|Genres:||Adventure / Point and Click|
|Release Date:||October, 1997|
It’s not too hard to find some common ground among the various full-motion video adventures released in the 1990s. Basically, they were all crap. So when SouthPeak Interactive announced the game Temüjin, who wouldn’t be worried? Problem is, the cynics were wrong. As obscure as the game is, it’s still one of the better FMV-style adventure games out there.
What Temüjin does well, it does very well. Other than the abominable navigation, everything in the game shows a professional touch and polish. Paintings, sculptures, drawers and tables all carry weight. Walk to a table and pick up the napkin. Move to the walls of the gallery to gape at the incredible rendering of each painting. Zoom in on the phone, check your messages, and try all manner of foul 976 numbers. A good portion of the initial experience will be in exploring this new and strange world.
Searching for clues to reveal your identity will bring you face to face with many puzzles, some easily solvable and others highly complex. It can be a real challenge to get all the components of the various projects done, from making potions to picking the locks of cupboards and desks. SouthPeak calls their puzzles “convoluted,” though a more fair assessment would deem them complex problems with multiple-step conclusions. As an example, the scorpion puzzle (which looks simply stunning) requires four distinct steps in order to solve it. How the puzzles integrate seamlessly into the game world deserves mention as well. The smaller puzzles seem to play a part in the bigger puzzles, which in turn opens up more answers about the past. The mystic diary helps piece together clues about the different museum employees. Once their section of the master portfolio is complete, an extensive video clip of that employee’s past plays. Temüjin does a commendable job of maintaining interest by rewarding gamers with these video interludes at staggered points along the way.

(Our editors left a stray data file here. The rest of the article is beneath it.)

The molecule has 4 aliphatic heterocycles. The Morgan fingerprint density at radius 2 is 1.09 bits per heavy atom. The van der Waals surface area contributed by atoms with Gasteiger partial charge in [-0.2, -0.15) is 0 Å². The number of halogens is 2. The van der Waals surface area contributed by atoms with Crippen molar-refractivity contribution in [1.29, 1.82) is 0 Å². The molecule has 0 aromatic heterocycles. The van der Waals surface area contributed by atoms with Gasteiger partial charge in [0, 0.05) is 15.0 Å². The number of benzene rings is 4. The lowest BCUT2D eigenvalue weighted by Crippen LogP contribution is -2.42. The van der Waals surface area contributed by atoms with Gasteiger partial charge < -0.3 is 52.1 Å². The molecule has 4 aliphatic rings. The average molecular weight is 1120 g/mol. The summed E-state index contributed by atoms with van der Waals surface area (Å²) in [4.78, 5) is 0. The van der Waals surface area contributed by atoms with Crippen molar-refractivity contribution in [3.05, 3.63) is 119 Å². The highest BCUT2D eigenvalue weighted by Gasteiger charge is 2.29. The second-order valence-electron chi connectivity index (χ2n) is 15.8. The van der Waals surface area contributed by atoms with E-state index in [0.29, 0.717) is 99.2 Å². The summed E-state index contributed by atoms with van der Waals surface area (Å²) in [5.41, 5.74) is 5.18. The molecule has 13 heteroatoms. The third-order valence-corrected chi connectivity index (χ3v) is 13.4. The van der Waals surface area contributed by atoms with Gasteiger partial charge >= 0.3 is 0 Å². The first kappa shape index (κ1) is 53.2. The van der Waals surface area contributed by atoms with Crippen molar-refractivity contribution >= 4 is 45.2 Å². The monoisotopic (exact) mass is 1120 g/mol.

Unfortunately, the navigation scheme could use some serious polishing. Lacking a short cut from room to room means spending time meandering through the same halls repeatedly. For instance, you’ll see a door you want to enter farther down the hall, but it takes a few minutes to actually navigate to the door because the mapped route takes you in several direction changes first. Even more frequent are the times when the point of view comes to rest in an awkward position, requiring manual adjustments to find the hot spot for the next destination. Not having a map definitely makes things worse.
As far as games of this sort go, Temujin isn’t all that bad. Sure, the navigation will be enough to drive some people away, and the acting won’t win any Oscars. But with fairly clever puzzles and a stunning sense of immersion, the game manages to grab hold of the forgiving player and keep him around for more.
System Requirements: Pentium 133 MHz, 16 MB RAM, Win95
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